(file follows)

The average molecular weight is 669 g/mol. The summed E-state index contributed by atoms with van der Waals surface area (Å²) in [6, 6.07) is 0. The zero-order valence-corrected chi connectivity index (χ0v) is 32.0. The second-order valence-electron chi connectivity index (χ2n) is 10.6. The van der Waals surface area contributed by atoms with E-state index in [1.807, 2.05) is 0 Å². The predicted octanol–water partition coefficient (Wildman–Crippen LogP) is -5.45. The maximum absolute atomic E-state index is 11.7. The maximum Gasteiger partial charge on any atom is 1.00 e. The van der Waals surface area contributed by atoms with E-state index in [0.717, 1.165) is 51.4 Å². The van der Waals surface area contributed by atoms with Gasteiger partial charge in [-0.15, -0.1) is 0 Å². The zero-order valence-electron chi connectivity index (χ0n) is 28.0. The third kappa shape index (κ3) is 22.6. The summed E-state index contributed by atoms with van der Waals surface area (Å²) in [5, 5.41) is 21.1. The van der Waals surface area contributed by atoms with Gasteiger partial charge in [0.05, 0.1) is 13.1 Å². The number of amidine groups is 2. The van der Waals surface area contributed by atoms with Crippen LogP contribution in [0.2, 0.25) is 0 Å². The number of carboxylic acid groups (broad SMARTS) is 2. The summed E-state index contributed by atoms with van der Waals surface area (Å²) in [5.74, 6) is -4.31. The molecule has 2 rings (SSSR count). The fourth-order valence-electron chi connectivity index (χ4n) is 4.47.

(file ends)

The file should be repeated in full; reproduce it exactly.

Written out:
The average molecular weight is 669 g/mol. The summed E-state index contributed by atoms with van der Waals surface area (Å²) in [6, 6.07) is 0. The zero-order valence-corrected chi connectivity index (χ0v) is 32.0. The second-order valence-electron chi connectivity index (χ2n) is 10.6. The van der Waals surface area contributed by atoms with E-state index in [1.807, 2.05) is 0 Å². The predicted octanol–water partition coefficient (Wildman–Crippen LogP) is -5.45. The maximum absolute atomic E-state index is 11.7. The maximum Gasteiger partial charge on any atom is 1.00 e. The van der Waals surface area contributed by atoms with E-state index in [0.717, 1.165) is 51.4 Å². The van der Waals surface area contributed by atoms with Gasteiger partial charge in [-0.15, -0.1) is 0 Å². The zero-order valence-electron chi connectivity index (χ0n) is 28.0. The third kappa shape index (κ3) is 22.6. The summed E-state index contributed by atoms with van der Waals surface area (Å²) in [5, 5.41) is 21.1. The van der Waals surface area contributed by atoms with Gasteiger partial charge in [0.05, 0.1) is 13.1 Å². The number of amidine groups is 2. The van der Waals surface area contributed by atoms with Crippen LogP contribution in [0.2, 0.25) is 0 Å². The number of carboxylic acid groups (broad SMARTS) is 2. The summed E-state index contributed by atoms with van der Waals surface area (Å²) in [5.74, 6) is -4.31. The molecule has 2 rings (SSSR count). The fourth-order valence-electron chi connectivity index (χ4n) is 4.47.